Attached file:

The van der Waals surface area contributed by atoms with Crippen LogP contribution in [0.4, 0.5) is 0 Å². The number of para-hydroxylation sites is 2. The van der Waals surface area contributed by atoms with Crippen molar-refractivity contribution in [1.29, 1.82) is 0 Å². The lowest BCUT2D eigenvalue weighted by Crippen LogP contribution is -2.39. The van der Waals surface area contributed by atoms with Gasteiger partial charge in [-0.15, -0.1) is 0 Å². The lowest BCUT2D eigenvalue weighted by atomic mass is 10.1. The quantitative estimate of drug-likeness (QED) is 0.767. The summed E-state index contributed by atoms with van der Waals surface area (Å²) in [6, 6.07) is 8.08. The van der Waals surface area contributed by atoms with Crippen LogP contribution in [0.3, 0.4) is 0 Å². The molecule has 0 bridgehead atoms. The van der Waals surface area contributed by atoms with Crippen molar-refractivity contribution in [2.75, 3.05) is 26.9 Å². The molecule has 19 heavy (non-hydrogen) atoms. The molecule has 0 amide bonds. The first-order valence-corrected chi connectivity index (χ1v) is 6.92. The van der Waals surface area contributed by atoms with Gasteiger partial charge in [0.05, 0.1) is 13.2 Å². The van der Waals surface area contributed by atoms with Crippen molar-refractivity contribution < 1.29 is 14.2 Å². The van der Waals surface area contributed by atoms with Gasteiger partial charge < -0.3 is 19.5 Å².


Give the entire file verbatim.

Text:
The van der Waals surface area contributed by atoms with Crippen LogP contribution in [0.4, 0.5) is 0 Å². The number of para-hydroxylation sites is 2. The van der Waals surface area contributed by atoms with Crippen molar-refractivity contribution in [1.29, 1.82) is 0 Å². The lowest BCUT2D eigenvalue weighted by Crippen LogP contribution is -2.39. The van der Waals surface area contributed by atoms with Gasteiger partial charge in [-0.15, -0.1) is 0 Å². The lowest BCUT2D eigenvalue weighted by atomic mass is 10.1. The quantitative estimate of drug-likeness (QED) is 0.767. The summed E-state index contributed by atoms with van der Waals surface area (Å²) in [6, 6.07) is 8.08. The van der Waals surface area contributed by atoms with Crippen LogP contribution in [0.3, 0.4) is 0 Å². The molecule has 0 bridgehead atoms. The van der Waals surface area contributed by atoms with Crippen molar-refractivity contribution in [2.75, 3.05) is 26.9 Å². The molecule has 19 heavy (non-hydrogen) atoms. The molecule has 0 amide bonds. The first-order valence-corrected chi connectivity index (χ1v) is 6.92. The van der Waals surface area contributed by atoms with Gasteiger partial charge in [0.05, 0.1) is 13.2 Å². The van der Waals surface area contributed by atoms with Crippen molar-refractivity contribution < 1.29 is 14.2 Å². The van der Waals surface area contributed by atoms with Gasteiger partial charge < -0.3 is 19.5 Å².